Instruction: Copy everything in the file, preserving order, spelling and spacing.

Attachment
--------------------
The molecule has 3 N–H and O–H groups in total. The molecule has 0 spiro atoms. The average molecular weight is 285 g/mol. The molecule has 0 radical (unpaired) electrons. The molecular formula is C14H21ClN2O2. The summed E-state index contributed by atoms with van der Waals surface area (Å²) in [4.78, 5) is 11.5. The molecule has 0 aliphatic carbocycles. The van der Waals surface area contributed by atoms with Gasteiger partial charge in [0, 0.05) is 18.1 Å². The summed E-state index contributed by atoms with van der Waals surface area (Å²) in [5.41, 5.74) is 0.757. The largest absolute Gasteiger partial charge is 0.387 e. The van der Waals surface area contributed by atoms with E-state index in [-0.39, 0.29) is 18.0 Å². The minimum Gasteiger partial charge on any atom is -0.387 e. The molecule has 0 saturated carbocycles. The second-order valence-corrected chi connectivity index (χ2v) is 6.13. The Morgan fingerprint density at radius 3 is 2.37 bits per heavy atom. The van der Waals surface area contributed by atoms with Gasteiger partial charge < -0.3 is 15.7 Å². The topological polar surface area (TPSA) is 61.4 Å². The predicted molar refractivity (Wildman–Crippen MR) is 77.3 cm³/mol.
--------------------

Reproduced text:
The molecule has 3 N–H and O–H groups in total. The molecule has 0 spiro atoms. The average molecular weight is 285 g/mol. The molecule has 0 radical (unpaired) electrons. The molecular formula is C14H21ClN2O2. The summed E-state index contributed by atoms with van der Waals surface area (Å²) in [4.78, 5) is 11.5. The molecule has 0 aliphatic carbocycles. The van der Waals surface area contributed by atoms with Gasteiger partial charge in [0, 0.05) is 18.1 Å². The summed E-state index contributed by atoms with van der Waals surface area (Å²) in [5.41, 5.74) is 0.757. The largest absolute Gasteiger partial charge is 0.387 e. The van der Waals surface area contributed by atoms with E-state index in [-0.39, 0.29) is 18.0 Å². The minimum Gasteiger partial charge on any atom is -0.387 e. The molecule has 0 saturated carbocycles. The second-order valence-corrected chi connectivity index (χ2v) is 6.13. The Morgan fingerprint density at radius 3 is 2.37 bits per heavy atom. The van der Waals surface area contributed by atoms with Gasteiger partial charge < -0.3 is 15.7 Å². The topological polar surface area (TPSA) is 61.4 Å². The predicted molar refractivity (Wildman–Crippen MR) is 77.3 cm³/mol.